- There is a fresh hope in the race to get rid of COVID-19 as a German company, BioNTech, has begun testing a potential vaccine on human volunteers
- BioNTech said 12 participants of a clinical trial in Germany received doses of the vaccine since April 23
- The company said it expects to receive regulatory approval to begin trials in the United States soon
The race to get solution for the ravaging COVID-19 pandemic gets intense as a German pharmaceutical company, BioNTech, has started testing a potential vaccine for the new coronavirus on human volunteers.
According to Al Jazeera, BioNTech said on Wednesday, April 29, that 12 participants of a clinical trial in Germany received doses of the vaccine candidate BNT162 since April 23.
Legit.ng gathers that the German company is working with the United States (US)-based company, Pfizer.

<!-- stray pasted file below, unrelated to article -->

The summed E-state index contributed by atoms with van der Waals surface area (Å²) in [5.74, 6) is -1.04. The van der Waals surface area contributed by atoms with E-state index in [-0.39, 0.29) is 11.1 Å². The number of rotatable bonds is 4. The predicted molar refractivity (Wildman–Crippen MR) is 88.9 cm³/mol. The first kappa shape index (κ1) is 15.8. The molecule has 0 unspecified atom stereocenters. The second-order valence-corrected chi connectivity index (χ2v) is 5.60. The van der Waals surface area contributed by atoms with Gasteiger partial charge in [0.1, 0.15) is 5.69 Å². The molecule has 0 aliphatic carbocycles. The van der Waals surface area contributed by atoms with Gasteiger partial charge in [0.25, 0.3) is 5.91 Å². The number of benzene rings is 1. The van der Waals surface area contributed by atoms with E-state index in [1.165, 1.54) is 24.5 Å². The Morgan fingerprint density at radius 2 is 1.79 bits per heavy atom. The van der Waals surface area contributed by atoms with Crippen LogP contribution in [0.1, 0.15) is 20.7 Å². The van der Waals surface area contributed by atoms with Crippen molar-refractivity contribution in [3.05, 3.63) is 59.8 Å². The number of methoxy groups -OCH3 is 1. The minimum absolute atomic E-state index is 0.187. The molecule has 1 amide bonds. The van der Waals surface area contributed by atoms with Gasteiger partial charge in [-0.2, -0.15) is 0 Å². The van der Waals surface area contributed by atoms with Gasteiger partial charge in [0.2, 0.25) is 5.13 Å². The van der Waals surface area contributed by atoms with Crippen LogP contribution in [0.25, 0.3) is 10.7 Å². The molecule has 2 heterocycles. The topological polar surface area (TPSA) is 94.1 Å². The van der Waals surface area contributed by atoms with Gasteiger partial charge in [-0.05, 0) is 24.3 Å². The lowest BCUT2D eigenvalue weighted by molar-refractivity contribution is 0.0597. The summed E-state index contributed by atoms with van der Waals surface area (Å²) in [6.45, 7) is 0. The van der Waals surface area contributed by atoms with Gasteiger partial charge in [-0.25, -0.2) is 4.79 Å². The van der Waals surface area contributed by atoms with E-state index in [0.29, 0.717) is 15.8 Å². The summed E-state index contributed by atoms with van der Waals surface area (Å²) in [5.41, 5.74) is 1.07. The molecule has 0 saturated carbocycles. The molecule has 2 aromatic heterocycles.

BioNTech said the next step it will take in the vaccine production is to start increasing the dose of BNT162 in a trial involving about 200 participants aged 18 to 55.
The company said it expects to receive regulatory approval to begin trials in the United States soon.
Though there are reports that having a safe, effective vaccine is still more than a year away, researchers are making intense efforts to repurpose existing drugs and non-drug therapies as well as testing promising experimental drugs that were already in clinical trials.
It is reported that there are now as many as 100 potential COVID-19 candidate vaccines under development by researchers around the world.
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Earlier, Legit.ng reported that a European expert, Pasi Penttinen, said that the coronavirus vaccine will not be ready until the end of 2021 under “most optimistic of scenarios".
Speaking with Sky News, Penttinen said that the process of developing a vaccine is a very complicated and expensive one, saying to ascertain its effectiveness, so many human trials would have to be done.
“On top of that, you need to make sure in this kind of situation of your manufacturing capacity, which essentially is sufficient for the whole world.
"Having a one-and-a-half to two-year timeline to get that done is nothing short of a miracle,” he continued.
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